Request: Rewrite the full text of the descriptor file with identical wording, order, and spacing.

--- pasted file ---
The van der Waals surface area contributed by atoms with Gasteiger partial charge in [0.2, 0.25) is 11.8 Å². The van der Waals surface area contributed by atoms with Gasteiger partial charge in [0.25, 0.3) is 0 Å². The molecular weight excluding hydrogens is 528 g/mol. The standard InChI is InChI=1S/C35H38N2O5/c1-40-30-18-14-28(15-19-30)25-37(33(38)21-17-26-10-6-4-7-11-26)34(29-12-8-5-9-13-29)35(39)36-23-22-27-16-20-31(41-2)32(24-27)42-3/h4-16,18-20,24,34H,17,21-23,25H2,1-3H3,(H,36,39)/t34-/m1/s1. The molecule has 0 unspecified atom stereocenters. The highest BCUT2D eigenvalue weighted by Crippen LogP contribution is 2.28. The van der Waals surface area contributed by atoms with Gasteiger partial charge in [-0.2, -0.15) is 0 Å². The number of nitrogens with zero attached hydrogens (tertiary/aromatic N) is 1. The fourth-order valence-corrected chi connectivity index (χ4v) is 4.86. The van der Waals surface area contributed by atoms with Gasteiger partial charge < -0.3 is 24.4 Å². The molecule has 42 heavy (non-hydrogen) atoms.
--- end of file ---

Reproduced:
The van der Waals surface area contributed by atoms with Gasteiger partial charge in [0.2, 0.25) is 11.8 Å². The van der Waals surface area contributed by atoms with Gasteiger partial charge in [0.25, 0.3) is 0 Å². The molecular weight excluding hydrogens is 528 g/mol. The standard InChI is InChI=1S/C35H38N2O5/c1-40-30-18-14-28(15-19-30)25-37(33(38)21-17-26-10-6-4-7-11-26)34(29-12-8-5-9-13-29)35(39)36-23-22-27-16-20-31(41-2)32(24-27)42-3/h4-16,18-20,24,34H,17,21-23,25H2,1-3H3,(H,36,39)/t34-/m1/s1. The molecule has 0 unspecified atom stereocenters. The highest BCUT2D eigenvalue weighted by Crippen LogP contribution is 2.28. The van der Waals surface area contributed by atoms with Gasteiger partial charge in [-0.2, -0.15) is 0 Å². The number of nitrogens with zero attached hydrogens (tertiary/aromatic N) is 1. The fourth-order valence-corrected chi connectivity index (χ4v) is 4.86. The van der Waals surface area contributed by atoms with Gasteiger partial charge < -0.3 is 24.4 Å². The molecule has 42 heavy (non-hydrogen) atoms.